Helicoradian (also known as Loreyu, meaning "beautiful spiral") is a zooplantae (part animal, part plant) possessing a single leaf that responds to touch by coiling up and retracting to the ground. Its neuromuscular system makes it difficult for xenobiologists to classify. Helicoradia can grow to 6-8 meters (20-26 feet) in height and 2.5 meters (8.2 feet) across.
Credit: James Cameron’s Avatar: The Game
The film "Avatar" takes viewers to a fictional moon, where the plants glow, shoot poison leaf tips and communicate. None of this fits exactly with our definition of "plant," but one botanist has pieced together an ecological back-story for how plants may have evolved on this strange world.
The moon Pandora is depicted as a lush rainforest that may remind some of Hawaii or Borneo. But the Earthlings who venture onto this exomoon are confronted with plants (not to mention animals) that behave in surprising ways.
"There's a balance of familiar and fanciful," says Jodie Holt, a plant physiologist from the University of California, Riverside. "I think if the organisms had been too bizarre, viewers would have dismissed them as unreal."
The plants were designed by director James Cameron and his graphic artists. However, during production, Holt was asked to provide some scientific justification for the imaginary world they were creating.
"The plants are fake, but the science is real," she says.
Besides advising the actress Sigourney Weaver on how to portray a botanist, Holt gave scientific names and descriptions to 55 of the most bizarre plants in the film. This catalog is included in a companion resource called "Pandorapedia."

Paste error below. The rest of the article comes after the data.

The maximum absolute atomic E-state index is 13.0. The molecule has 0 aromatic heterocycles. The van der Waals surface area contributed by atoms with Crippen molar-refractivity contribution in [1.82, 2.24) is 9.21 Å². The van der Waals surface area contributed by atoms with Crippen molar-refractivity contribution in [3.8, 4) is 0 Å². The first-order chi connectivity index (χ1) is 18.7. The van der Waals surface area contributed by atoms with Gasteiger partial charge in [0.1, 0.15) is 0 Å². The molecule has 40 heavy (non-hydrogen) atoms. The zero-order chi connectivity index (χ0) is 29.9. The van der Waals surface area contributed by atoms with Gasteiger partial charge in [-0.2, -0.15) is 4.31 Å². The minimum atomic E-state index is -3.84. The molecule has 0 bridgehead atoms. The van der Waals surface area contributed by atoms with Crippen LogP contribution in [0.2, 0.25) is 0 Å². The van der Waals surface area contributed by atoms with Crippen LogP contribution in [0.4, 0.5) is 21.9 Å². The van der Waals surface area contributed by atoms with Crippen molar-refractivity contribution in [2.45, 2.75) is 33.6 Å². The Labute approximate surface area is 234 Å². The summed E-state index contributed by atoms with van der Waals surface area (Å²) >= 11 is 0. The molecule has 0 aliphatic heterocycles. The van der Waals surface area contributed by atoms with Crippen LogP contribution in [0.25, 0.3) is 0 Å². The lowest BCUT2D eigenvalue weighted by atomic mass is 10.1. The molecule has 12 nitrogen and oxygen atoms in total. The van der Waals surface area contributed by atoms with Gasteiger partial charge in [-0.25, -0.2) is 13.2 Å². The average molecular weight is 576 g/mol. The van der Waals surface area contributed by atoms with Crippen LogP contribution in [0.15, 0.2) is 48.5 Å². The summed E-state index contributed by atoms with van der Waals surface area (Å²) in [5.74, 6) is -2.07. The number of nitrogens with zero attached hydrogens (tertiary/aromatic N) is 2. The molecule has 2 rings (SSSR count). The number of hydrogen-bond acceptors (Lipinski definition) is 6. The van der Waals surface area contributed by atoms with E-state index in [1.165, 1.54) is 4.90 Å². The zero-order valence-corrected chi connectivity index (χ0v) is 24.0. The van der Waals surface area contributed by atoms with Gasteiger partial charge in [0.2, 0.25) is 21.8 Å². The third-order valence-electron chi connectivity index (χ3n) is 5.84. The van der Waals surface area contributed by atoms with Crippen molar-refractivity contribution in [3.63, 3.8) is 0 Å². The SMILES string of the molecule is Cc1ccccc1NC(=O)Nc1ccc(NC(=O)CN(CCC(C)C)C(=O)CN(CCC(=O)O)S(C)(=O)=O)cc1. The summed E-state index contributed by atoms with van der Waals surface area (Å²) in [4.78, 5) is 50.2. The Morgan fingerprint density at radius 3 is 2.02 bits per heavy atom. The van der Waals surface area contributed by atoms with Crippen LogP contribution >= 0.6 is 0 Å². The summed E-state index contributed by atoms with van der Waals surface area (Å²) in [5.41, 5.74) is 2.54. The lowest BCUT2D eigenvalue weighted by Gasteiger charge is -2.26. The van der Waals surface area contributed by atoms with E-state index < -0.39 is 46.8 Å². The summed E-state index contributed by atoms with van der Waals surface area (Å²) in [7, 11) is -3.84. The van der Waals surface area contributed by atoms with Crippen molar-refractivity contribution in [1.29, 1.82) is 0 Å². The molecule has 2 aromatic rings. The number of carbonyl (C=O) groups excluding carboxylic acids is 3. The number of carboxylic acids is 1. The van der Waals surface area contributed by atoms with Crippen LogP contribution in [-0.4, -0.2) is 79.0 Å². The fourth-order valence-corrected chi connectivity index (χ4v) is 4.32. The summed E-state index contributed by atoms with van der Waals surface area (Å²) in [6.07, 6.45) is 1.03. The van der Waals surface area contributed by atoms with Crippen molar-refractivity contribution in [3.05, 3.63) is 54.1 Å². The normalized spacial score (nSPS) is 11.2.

What's in a name
One the most captivating Pandoran flora is the "helicoradian" ? an orange, spiraled plant that folds up and disappears when touched. Plants on Earth do have touch sensitivity, says Holt, but here it has been greatly exaggerated.
"We usually only call something a plant if we poke it and it doesn't move away," she says.
In fact, Cameron invented his own term "plananimal" (or Zooplantae) for Pandoran life forms that blur the line between plant and animal.
However, no single characteristic distinguishes plants from other life kingdoms. We generally think of photosynthesis as the epitome of "plant-hood," but there are parasitic plants that don't photosynthesize their food and some non-plant bacteria that do.
Holt admits that the definition of plant has some wiggle room for whatever plant-like organisms may exist on other planets, but she herself is a novice to the imaginings of "exobotanists."
"If I had made up the plants, I would have been too constrained by what I know," she says.
Holt didn't invent any new vegetation for the film, but she provided the film makers with scientific "cred."
"When describing a plant's appearance and characteristics, the overriding theme is plant evolution, so I asked for everything they had on the moon's environment that might select for certain traits," she says.